• Voting with a trolly - The Economist devoted a whole section to the topic of "food politics in Dec 2006, unfortunately you can only read the first paragraphs without paying - but it still gives a good impression.
  • Veganism - a long and good introduction by Wikipedia, unfortunately a bit uncritical.
  • Another lengthy article on Veganism, includuding criticism regarding health and ethics.


The material list is far from complete, and I apologize for all those Wikipedia links - if you can provide more and better stuff, please post them in the comments section.

*I like the topic, not because I think everybody should buy "organic", but because it's fascinating how easily people are tricked into thinking they are buying something "good". In my eyes there's some "Aufklärungsbedarf" - need for education!

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A long time ago I got my hands on a Canadian "tour" of a supermarket that discussed the layout, how it is meant to affect you, and gave information on the "lifespan" of a handful of interesting items (bananas, coffee, some other things) that helped show the purpose of fair trade industries, local produce, etc. If there is still something like that out there (I'm sure my own copy is lost in my house somewhere) it would make a very cool activity.

Up until a couple years ago we used to have an educational theme in GB JB which ran for a year chosen by 14-15 year olds at this weekend we have each year. The idea was to integrate activities in our local and national JBs through the theme. I remember one year when I was LJR that we had the theme 'fruit' which we were all a bit apprehensive about at the time, but led to tons of exciting activities about fair trade products and food miles.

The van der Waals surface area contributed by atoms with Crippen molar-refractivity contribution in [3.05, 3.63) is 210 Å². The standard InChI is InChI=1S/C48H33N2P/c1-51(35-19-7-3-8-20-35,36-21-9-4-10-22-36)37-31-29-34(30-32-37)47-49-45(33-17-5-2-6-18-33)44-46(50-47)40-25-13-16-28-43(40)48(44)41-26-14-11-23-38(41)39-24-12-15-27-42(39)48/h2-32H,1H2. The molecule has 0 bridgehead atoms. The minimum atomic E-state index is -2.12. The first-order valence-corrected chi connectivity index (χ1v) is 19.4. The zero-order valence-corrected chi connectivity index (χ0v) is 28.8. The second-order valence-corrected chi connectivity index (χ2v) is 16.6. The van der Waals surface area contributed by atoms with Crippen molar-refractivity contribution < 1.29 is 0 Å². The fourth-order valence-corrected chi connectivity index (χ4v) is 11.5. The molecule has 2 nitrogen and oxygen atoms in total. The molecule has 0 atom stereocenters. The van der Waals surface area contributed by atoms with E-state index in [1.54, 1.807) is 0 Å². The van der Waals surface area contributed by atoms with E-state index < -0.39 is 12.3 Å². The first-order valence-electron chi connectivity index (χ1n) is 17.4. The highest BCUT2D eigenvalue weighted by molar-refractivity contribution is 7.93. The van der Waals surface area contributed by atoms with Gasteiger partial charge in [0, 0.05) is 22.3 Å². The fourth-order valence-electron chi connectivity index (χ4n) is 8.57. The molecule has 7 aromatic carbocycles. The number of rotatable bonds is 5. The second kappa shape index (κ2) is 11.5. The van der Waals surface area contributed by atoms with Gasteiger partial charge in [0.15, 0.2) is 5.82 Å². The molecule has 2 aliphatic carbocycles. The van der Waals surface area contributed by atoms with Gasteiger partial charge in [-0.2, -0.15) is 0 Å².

I do like abstract themes - they lead to the best activities!

CISV themes have been becoming too predictable indeed. Conflict resolution, peace education, inclusion/exclusion, war/peace, rich/poor, handicap, identity, prejudice/stereotypes, refugees/politics etc... that it is becoming too repetitive for those who have been in CISV for some time and have done more than one program. I'm not saying these aren't important themes, but it would be nice to see like you suggested new ideas and themes introduced.

After reading this article, I really am glad to be reminded of this fact at the beginning of the JB year and am sure that at our NJBM this year we will be discussing some new uncommon themes. We don't know what these are, but we sure are not going to talk about the common over-done themes like we used to.

It is a really helpful information about organic foods. I live in a village which is a small and and isolated place.
We are 120 km far from the nearest city and as a result we produce our own food. While doing that we use extreme caution
of our food to be organic so every information about organic is very important for me, thanks to the authors here.I also
found another useful guide for organic food and also so many other things about agriculturing, i recommend this
site to everyone who wants to learn useful informations.